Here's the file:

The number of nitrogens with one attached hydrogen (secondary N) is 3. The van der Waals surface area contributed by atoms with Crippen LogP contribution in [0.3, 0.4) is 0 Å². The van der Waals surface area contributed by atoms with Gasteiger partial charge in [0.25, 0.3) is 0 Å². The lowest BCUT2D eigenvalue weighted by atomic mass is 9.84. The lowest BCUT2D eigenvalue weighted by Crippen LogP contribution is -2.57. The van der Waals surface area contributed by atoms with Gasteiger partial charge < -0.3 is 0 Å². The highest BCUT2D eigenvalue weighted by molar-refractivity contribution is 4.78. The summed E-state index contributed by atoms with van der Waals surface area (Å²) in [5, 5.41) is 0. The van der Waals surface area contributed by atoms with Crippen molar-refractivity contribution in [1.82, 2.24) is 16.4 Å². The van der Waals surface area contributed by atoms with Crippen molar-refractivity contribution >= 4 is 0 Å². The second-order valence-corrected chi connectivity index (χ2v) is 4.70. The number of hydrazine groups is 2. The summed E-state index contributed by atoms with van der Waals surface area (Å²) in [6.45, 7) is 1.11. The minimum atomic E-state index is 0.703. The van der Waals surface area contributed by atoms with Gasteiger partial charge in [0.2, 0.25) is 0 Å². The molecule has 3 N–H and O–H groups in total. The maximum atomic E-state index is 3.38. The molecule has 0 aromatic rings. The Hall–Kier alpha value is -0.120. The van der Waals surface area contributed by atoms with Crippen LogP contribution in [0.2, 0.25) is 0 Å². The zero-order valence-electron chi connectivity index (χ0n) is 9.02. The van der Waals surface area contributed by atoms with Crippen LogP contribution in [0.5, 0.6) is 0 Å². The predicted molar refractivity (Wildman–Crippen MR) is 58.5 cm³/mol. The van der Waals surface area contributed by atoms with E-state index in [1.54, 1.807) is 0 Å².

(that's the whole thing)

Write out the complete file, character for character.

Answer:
The number of nitrogens with one attached hydrogen (secondary N) is 3. The van der Waals surface area contributed by atoms with Crippen LogP contribution in [0.3, 0.4) is 0 Å². The van der Waals surface area contributed by atoms with Gasteiger partial charge in [0.25, 0.3) is 0 Å². The lowest BCUT2D eigenvalue weighted by atomic mass is 9.84. The lowest BCUT2D eigenvalue weighted by Crippen LogP contribution is -2.57. The van der Waals surface area contributed by atoms with Gasteiger partial charge < -0.3 is 0 Å². The highest BCUT2D eigenvalue weighted by molar-refractivity contribution is 4.78. The summed E-state index contributed by atoms with van der Waals surface area (Å²) in [5, 5.41) is 0. The van der Waals surface area contributed by atoms with Crippen molar-refractivity contribution in [1.82, 2.24) is 16.4 Å². The van der Waals surface area contributed by atoms with Crippen molar-refractivity contribution >= 4 is 0 Å². The second-order valence-corrected chi connectivity index (χ2v) is 4.70. The number of hydrazine groups is 2. The summed E-state index contributed by atoms with van der Waals surface area (Å²) in [6.45, 7) is 1.11. The minimum atomic E-state index is 0.703. The van der Waals surface area contributed by atoms with Gasteiger partial charge in [0.2, 0.25) is 0 Å². The molecule has 3 N–H and O–H groups in total. The maximum atomic E-state index is 3.38. The molecule has 0 aromatic rings. The Hall–Kier alpha value is -0.120. The van der Waals surface area contributed by atoms with Crippen LogP contribution in [0.2, 0.25) is 0 Å². The zero-order valence-electron chi connectivity index (χ0n) is 9.02. The van der Waals surface area contributed by atoms with Crippen LogP contribution in [0.5, 0.6) is 0 Å². The predicted molar refractivity (Wildman–Crippen MR) is 58.5 cm³/mol. The van der Waals surface area contributed by atoms with E-state index in [1.54, 1.807) is 0 Å².